You are here: Home » International » News » Politics
Business Standard

UK unafraid to walk away without EU trade deal, says Brexit negotiator

David Frost and EU negotiator Michel Barnier are due to meet in London on Tuesday for the eighth round of negotiations since Britain left the now 27-nation bloc on January 31

Topics
Brexit deal | Brexit | Britain

AP  |  London 

Brexit
The two sides are trying to strike a new deal on trade, security and a host of other issues, but talks are deadlocked. | Representative Image

Britain's chief negotiator talked tough ahead of a crucial round of post-trade talks, saying the UK was not afraid to walk away if the does not give ground on key issues.

David Frost told the Mail on Sunday newspaper that wants to get back the powers to control our borders and that is the most important thing.

Frost and EU negotiator Michel Barnier are due to meet in London on Tuesday for the eighth round of negotiations since left the now 27-nation bloc on January 31.

That political departure will be followed by an economic break when an 11-month transition period ends on December 31 and leaves the EU's single market and customs union.

The two sides are trying to strike a new deal on trade, security and a host of other issues, but talks are deadlocked.

The key sticking points are European boats' access to UK fishing waters and state aid to industries. The EU is determined to ensure a level playing field for competition so British firms can't undercut the bloc's environmental or workplace standards or pump public money into UK industries.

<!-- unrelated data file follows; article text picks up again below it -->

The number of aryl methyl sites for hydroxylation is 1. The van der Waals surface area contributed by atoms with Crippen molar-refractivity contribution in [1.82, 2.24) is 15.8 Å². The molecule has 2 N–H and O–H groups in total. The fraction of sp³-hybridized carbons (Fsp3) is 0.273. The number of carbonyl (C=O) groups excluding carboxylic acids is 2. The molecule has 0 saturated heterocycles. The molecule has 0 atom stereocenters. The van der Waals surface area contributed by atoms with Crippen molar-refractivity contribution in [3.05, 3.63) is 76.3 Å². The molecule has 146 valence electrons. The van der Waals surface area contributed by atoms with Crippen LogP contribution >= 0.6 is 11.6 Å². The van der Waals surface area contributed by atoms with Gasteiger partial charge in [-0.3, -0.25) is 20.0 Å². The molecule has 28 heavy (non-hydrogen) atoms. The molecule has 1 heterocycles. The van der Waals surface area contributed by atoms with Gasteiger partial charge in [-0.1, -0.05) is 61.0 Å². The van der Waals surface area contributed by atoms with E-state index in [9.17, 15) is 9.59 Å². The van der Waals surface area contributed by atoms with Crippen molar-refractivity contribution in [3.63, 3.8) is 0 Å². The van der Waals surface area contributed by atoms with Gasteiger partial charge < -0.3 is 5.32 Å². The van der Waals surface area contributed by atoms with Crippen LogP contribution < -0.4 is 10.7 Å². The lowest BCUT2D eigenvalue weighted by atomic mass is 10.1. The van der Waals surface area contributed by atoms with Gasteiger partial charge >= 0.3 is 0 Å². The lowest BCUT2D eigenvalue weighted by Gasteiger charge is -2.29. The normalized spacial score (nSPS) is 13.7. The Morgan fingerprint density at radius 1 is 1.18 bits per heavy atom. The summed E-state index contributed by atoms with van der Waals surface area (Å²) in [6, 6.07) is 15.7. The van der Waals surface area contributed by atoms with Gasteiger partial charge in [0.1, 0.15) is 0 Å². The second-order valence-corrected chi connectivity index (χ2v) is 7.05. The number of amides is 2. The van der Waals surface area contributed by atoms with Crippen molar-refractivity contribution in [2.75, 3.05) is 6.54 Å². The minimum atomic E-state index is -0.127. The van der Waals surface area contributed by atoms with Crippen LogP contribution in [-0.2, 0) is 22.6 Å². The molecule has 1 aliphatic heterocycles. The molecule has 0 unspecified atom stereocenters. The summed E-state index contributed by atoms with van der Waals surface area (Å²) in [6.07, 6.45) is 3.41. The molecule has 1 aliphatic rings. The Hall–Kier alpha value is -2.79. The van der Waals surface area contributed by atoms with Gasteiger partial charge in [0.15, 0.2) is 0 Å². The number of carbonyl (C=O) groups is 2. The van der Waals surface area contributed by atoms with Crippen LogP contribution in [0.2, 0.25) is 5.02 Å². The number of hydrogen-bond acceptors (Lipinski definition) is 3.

Britain accuses the bloc of making demands that it has not imposed on other countries it has free trade deals with, such as Canada.

Frost said Britain was not going to compromise on the fundamentals of having control over our own laws.

We are not going to accept level playing field provisions that lock us in to the way the EU do things, he said.

Both sides have downplayed the chances of a deal, though some of that rhetoric is muscle-flexing before crucial weeks of talks.

Barnier said last week he was worried and disappointed by the lack of progress and said the UK had not engaged constructively.

If there is not a deal, tariffs and other obstacles to trade will be imposed from January 1.

British freight firms warned last week there could be logjams at ports and supplies of key goods in Britain could be severely disrupted if there was no

Dear Reader,


Business Standard has always strived hard to provide up-to-date information and commentary on developments that are of interest to you and have wider political and economic implications for the country and the world. Your encouragement and constant feedback on how to improve our offering have only made our resolve and commitment to these ideals stronger. Even during these difficult times arising out of Covid-19, we continue to remain committed to keeping you informed and updated with credible news, authoritative views and incisive commentary on topical issues of relevance.
We, however, have a request.

As we battle the economic impact of the pandemic, we need your support even more, so that we can continue to offer you more quality content. Our subscription model has seen an encouraging response from many of you, who have subscribed to our online content. More subscription to our online content can only help us achieve the goals of offering you even better and more relevant content. We believe in free, fair and credible journalism. Your support through more subscriptions can help us practise the journalism to which we are committed.

Support quality journalism and subscribe to Business Standard.

Digital Editor

First Published: Sun, September 06 2020. 20:45 IST
RECOMMENDED FOR YOU
.